BRUSSELS: Greece plans to provide as much as 9 billion euros (US$10 billion) in state guarantees to help its banks reduce a mountain of soured debt weighing on their balance sheets, according to two people with knowledge of the matter.
The initiative, similar to a successful program used in Italy, depends on antitrust officials in Europe ruling that it doesn’t constitute illegal state aid.
A decision by the European Commission is expected over the next few weeks, the people said, asking not to be identified because the discussions are private.
Banks in Greece, Europe’s most indebted country, hold some 75 billion euros in soured debt, boosting costs for provisions and restricting their ability to generate new loans.
The guarantee program, known as an asset protection scheme, could cut that down by at least 20 billion euros, the government estimated when the plan was first floated about a year ago.
The program will allow lenders to use government guarantees to back the securitisation of bad-loan portfolios, according to the people.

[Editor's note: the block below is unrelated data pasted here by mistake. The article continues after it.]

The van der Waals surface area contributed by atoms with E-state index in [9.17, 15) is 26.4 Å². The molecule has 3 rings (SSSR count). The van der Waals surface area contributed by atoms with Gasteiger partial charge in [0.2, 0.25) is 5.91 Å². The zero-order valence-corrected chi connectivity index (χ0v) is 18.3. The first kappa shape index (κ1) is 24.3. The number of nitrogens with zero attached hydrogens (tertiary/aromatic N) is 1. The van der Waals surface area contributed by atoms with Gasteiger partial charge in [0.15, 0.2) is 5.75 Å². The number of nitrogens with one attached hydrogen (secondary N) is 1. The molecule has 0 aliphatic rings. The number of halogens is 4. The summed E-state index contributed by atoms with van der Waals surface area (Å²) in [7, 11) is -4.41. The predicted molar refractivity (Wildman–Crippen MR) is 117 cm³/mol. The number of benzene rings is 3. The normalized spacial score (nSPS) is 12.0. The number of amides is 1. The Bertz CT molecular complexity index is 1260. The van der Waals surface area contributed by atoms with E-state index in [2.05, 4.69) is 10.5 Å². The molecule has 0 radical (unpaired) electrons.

The soured debt will be transferred to a special purpose vehicle that will issue senior, mezzanine and junior bonds.
The senior debt will be guaranteed by the government and will remain on the banks’ books.
The benchmark Athens bank index rose on the report and was up 2.2% as of 3:27pm, with the National Bank of Greece and Alpha Bank AE leading gains.
While the index has climbed 83% this year, it’s still far below the levels reached before the financial crisis.
The EU Commission is in contact with Greek authorities on an asset protection scheme, a commission spokesman said without elaborating.
A Greek government official declined to comment.
Italy’s bad-debt program, known as GACS, caused securitisation to surge, reaching a record of more than 65 billion euros last year.
That figure is expected to decline in 2019 as fewer loans are classified as non-performing.
Greek banks managed to trim their bad loans from 81.8 billion euros at the end of 2018.
While the Greek proposal was initiated by the previous government, Kyriakos Mitsotakis, who took over as prime minister two months ago, has made it a priority to finalise negotiations before a new European Commission assumes office in November.
Greek banks will have at least 18 months to use the program, according to the people.
Among the details yet to be clarified is the total amount of bad debt that will be subject to the scheme, a person said.
It’s not clear yet how long it would take for the banks to start using the new scheme if it’s approved.
If banks don’t already have a securitisation plan ready, they may need from six to 12 months before the transactions via the APS can begin.
One official said the fees that banks must pay for the scheme may reduce the incentive to actually use it.